Those matters of authority, delegated authority and averment are matters which are essential to the charge and for that reason it would require very special and unusual considerations to go behind a plea of guilty.

By his so doing, the applicant, in my view, has waived his rights to put the complainant to proof of the matters he now seeks to raise. He might, if circumstances warrant, show that he was misled in some way and seek the leave of the Magistrates Court to have the conviction set aside, but for the purpose of a judicial order of review, there is simply nothing in the material to show any error of law or want of jurisdiction on the part of the first respondent.

As to the issues concerning the validity of the Legislature to pass laws relating to private property, I observe, firstly, that the offence relates not to property but to personal conduct. The sovereign law making power of Queensland Parliament was considered in some detail in Bone v Mothershaw (2003) 2 Queensland Reports 600 in a similar context. See per McPherson JA in paragraphs 17-19. This decision was referred to by the learned Chief Justice in Burns v the State of Queensland SC 515 (2005). The plaintiff's arguments in respect to the applicability of a statute to freehold land are unsustainable.

Mr Fitzgibbon of counsel who appeared also as counsel in that later case hints at appeals and urges caution on my part and following the decision. Quite apart from the authority of those decisions, I consider that they are plainly correct and arguments against them are misguided.

These considerations lead inevitably to the view that the applicant's application cannot succeed. I have, for reasons stated, refused a late application for an amendment of the grounds upon which the application is made. I therefore allow the second respondent's application and I will dismiss the applicant's application.

Counsel for the second respondent sought costs personally against counsel appearing for the plaintiff on the basis that the application was frivolous and that in its presentation to Court it showed signs of lack of preparedness and a lack of regard to authority.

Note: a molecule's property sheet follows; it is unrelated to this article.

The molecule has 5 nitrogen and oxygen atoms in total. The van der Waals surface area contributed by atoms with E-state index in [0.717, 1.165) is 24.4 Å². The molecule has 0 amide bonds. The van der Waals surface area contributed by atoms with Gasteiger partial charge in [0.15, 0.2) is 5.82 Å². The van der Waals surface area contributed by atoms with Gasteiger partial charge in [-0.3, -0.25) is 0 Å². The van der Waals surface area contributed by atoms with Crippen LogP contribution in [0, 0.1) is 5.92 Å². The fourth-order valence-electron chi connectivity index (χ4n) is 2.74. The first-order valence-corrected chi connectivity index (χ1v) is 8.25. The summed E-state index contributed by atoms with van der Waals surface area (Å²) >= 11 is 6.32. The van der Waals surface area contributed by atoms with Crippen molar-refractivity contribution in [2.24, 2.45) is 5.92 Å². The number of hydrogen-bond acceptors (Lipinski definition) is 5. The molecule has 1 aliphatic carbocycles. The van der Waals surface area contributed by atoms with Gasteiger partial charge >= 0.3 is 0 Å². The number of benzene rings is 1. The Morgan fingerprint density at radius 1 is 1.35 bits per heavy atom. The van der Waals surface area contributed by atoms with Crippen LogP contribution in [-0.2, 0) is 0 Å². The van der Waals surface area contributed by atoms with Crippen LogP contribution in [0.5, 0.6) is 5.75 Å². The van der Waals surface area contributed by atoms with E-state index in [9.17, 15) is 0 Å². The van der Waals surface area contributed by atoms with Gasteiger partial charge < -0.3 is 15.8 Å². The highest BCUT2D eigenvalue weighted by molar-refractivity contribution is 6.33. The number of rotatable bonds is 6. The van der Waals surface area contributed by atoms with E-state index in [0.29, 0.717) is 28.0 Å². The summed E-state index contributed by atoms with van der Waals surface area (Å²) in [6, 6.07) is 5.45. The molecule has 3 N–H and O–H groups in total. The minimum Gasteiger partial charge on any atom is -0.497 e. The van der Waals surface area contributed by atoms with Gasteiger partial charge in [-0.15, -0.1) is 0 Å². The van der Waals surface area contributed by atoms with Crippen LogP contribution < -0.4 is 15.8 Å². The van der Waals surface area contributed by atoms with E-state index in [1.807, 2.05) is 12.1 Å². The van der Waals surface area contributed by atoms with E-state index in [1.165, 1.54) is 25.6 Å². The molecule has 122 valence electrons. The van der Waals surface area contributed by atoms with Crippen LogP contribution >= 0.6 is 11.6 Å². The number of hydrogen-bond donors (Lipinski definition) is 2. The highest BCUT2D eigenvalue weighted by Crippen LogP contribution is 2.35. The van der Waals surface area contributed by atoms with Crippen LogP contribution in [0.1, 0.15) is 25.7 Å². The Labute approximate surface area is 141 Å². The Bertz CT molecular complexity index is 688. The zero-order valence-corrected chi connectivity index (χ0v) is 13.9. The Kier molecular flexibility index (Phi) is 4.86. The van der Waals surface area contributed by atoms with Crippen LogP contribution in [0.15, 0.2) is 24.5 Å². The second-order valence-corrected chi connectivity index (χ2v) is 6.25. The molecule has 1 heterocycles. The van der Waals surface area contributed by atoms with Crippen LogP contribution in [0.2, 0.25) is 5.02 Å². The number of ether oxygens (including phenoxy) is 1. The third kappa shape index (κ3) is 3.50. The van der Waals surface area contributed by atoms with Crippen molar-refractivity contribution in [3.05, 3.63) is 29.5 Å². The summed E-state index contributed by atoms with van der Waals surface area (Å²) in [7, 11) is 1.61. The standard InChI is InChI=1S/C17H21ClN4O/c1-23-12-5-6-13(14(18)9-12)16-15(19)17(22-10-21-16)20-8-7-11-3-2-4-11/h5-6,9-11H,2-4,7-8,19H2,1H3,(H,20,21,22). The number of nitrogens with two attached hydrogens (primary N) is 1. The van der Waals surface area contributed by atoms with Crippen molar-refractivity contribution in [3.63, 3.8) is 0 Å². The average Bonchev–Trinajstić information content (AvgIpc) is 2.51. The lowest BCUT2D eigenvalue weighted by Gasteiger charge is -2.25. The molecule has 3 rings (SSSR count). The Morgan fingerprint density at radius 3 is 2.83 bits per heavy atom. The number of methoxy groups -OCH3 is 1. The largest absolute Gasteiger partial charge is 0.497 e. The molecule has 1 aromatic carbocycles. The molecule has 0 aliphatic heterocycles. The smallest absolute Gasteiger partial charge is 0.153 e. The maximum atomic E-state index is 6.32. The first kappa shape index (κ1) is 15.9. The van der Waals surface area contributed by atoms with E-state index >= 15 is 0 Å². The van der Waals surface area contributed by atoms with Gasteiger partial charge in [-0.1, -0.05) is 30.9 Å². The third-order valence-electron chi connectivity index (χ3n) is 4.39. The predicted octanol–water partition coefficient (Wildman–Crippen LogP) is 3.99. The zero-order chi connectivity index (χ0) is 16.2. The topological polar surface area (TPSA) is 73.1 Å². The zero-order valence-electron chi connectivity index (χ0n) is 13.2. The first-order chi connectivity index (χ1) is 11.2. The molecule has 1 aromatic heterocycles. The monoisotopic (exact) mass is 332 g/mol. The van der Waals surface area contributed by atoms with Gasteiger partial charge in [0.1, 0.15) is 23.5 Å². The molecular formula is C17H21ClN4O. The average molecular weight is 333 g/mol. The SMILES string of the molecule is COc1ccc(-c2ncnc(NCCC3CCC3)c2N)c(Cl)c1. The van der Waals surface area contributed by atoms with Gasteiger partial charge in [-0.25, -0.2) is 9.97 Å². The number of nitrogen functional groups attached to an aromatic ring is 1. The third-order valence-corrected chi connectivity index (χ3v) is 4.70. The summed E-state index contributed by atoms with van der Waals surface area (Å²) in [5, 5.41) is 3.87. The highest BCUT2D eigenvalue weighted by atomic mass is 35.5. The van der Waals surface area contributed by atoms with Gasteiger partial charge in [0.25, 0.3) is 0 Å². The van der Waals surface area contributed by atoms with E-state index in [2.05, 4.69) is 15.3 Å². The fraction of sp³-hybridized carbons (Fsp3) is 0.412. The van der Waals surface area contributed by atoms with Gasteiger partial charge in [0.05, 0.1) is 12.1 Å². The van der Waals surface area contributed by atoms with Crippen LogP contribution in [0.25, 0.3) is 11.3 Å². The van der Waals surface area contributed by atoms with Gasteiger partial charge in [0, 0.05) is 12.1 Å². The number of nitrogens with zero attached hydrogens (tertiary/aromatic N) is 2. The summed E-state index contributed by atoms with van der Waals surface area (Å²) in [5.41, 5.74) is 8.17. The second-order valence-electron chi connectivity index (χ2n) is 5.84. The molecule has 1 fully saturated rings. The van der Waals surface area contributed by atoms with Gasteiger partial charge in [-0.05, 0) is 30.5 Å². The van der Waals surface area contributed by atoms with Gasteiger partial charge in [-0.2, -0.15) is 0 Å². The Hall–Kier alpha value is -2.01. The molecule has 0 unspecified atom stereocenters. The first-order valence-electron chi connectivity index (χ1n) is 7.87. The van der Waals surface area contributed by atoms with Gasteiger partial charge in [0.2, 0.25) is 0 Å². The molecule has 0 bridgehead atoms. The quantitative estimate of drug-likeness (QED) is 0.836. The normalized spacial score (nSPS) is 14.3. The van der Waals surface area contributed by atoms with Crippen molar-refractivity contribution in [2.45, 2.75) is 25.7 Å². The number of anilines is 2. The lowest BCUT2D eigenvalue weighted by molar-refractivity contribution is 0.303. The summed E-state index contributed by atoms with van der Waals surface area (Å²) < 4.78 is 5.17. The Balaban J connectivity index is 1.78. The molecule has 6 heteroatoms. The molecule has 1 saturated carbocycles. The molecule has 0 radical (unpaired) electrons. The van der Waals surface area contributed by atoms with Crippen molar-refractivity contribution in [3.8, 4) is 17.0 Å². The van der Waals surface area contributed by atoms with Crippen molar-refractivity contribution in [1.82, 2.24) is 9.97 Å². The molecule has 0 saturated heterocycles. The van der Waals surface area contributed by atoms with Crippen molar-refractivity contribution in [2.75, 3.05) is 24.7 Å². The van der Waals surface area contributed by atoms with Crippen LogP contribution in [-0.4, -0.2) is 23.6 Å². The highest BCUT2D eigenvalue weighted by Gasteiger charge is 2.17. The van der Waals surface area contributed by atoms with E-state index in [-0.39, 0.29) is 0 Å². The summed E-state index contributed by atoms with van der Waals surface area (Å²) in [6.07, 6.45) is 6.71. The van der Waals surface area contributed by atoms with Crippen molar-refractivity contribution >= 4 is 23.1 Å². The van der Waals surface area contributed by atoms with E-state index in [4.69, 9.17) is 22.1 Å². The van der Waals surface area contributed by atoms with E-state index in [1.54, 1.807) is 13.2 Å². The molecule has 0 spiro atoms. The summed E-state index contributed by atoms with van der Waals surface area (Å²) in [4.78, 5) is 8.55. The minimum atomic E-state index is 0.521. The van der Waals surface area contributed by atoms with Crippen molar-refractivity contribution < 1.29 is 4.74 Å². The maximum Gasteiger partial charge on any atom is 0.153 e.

Against that, counsel for the applicant points to difficulties which he and those instructing him had in obtaining details from the Crown Law Office and also the fact that the affidavit relied upon by the second respondent was only filed by leave at the commencement of the hearing today.

These delays result in my not acceding to the request that counsel for the applicant pay personally to the costs, but I do however propose to order that the applicant pay the costs of the application for the reason that there has been a change in attitude on the part of the applicant who appeared in all the circumstances to be prepared to accept his commission of the offence as outlined. His pursuit of this application by which it is sought to avoid the effects of the conviction is on bases which are to my mind completely misguided and indeed dangerously close to being found frivolous.

If there was to be any appeal about the sentence that was imposed, it ought to have been done in the District Court. If there was any basis for setting aside the plea of guilty, and none has been disclosed to me, then it ought to have been taken up in another way. In those circumstances I propose to order that the applicant pay the costs of the second respondent to be assessed on the standard basis.

My orders therefore will be that the applicant's application be dismissed. I order that the applicant the costs of the first and second respondent to be assessed on the standard basis.


Editorial Notes

  • Published Case Name:

    Cris Brian Phillips v Magistrate Robert Spencer

  • Shortened Case Name:

    Phillips v Spencer

  • MNC:

    [2005] QSC 53

  • Court:


  • Judge(s):

    Jones J

  • Date:

    07 Mar 2005

Litigation History

No Litigation History

Appeal Status

No Status